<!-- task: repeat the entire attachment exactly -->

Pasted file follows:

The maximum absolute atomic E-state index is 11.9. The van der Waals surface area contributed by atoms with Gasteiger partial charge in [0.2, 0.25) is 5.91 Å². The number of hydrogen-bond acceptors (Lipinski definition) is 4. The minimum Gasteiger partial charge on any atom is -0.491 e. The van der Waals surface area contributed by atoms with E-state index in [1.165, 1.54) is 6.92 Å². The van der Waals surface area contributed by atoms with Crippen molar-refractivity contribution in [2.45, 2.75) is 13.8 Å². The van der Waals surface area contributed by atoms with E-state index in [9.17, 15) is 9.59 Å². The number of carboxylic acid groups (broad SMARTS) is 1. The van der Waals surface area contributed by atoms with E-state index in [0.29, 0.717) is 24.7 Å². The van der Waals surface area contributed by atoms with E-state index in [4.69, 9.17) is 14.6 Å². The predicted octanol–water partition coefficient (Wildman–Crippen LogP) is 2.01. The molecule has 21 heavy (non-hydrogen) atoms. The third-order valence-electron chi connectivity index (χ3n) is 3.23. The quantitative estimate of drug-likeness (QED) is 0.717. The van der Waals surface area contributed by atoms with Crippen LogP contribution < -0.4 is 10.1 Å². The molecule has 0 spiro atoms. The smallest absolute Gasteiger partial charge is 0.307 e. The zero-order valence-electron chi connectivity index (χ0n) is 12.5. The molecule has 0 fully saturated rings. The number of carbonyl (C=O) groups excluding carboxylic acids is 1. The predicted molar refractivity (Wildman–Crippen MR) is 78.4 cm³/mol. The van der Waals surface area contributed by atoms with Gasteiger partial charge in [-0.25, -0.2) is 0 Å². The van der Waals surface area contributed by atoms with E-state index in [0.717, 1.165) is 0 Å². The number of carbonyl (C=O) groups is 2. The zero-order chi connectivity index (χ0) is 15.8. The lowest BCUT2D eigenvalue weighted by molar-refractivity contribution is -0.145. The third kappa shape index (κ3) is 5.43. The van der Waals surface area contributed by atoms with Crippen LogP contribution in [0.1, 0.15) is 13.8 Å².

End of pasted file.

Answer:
The maximum absolute atomic E-state index is 11.9. The van der Waals surface area contributed by atoms with Gasteiger partial charge in [0.2, 0.25) is 5.91 Å². The number of hydrogen-bond acceptors (Lipinski definition) is 4. The minimum Gasteiger partial charge on any atom is -0.491 e. The van der Waals surface area contributed by atoms with E-state index in [1.165, 1.54) is 6.92 Å². The van der Waals surface area contributed by atoms with Crippen molar-refractivity contribution in [2.45, 2.75) is 13.8 Å². The van der Waals surface area contributed by atoms with E-state index in [9.17, 15) is 9.59 Å². The number of carboxylic acid groups (broad SMARTS) is 1. The van der Waals surface area contributed by atoms with E-state index in [0.29, 0.717) is 24.7 Å². The van der Waals surface area contributed by atoms with E-state index in [4.69, 9.17) is 14.6 Å². The predicted octanol–water partition coefficient (Wildman–Crippen LogP) is 2.01. The molecule has 21 heavy (non-hydrogen) atoms. The third-order valence-electron chi connectivity index (χ3n) is 3.23. The quantitative estimate of drug-likeness (QED) is 0.717. The van der Waals surface area contributed by atoms with Crippen LogP contribution < -0.4 is 10.1 Å². The molecule has 0 spiro atoms. The smallest absolute Gasteiger partial charge is 0.307 e. The zero-order valence-electron chi connectivity index (χ0n) is 12.5. The molecule has 0 fully saturated rings. The number of carbonyl (C=O) groups excluding carboxylic acids is 1. The predicted molar refractivity (Wildman–Crippen MR) is 78.4 cm³/mol. The van der Waals surface area contributed by atoms with Gasteiger partial charge in [-0.25, -0.2) is 0 Å². The van der Waals surface area contributed by atoms with E-state index in [0.717, 1.165) is 0 Å². The number of carbonyl (C=O) groups is 2. The zero-order chi connectivity index (χ0) is 15.8. The lowest BCUT2D eigenvalue weighted by molar-refractivity contribution is -0.145. The third kappa shape index (κ3) is 5.43. The van der Waals surface area contributed by atoms with Crippen LogP contribution in [0.1, 0.15) is 13.8 Å².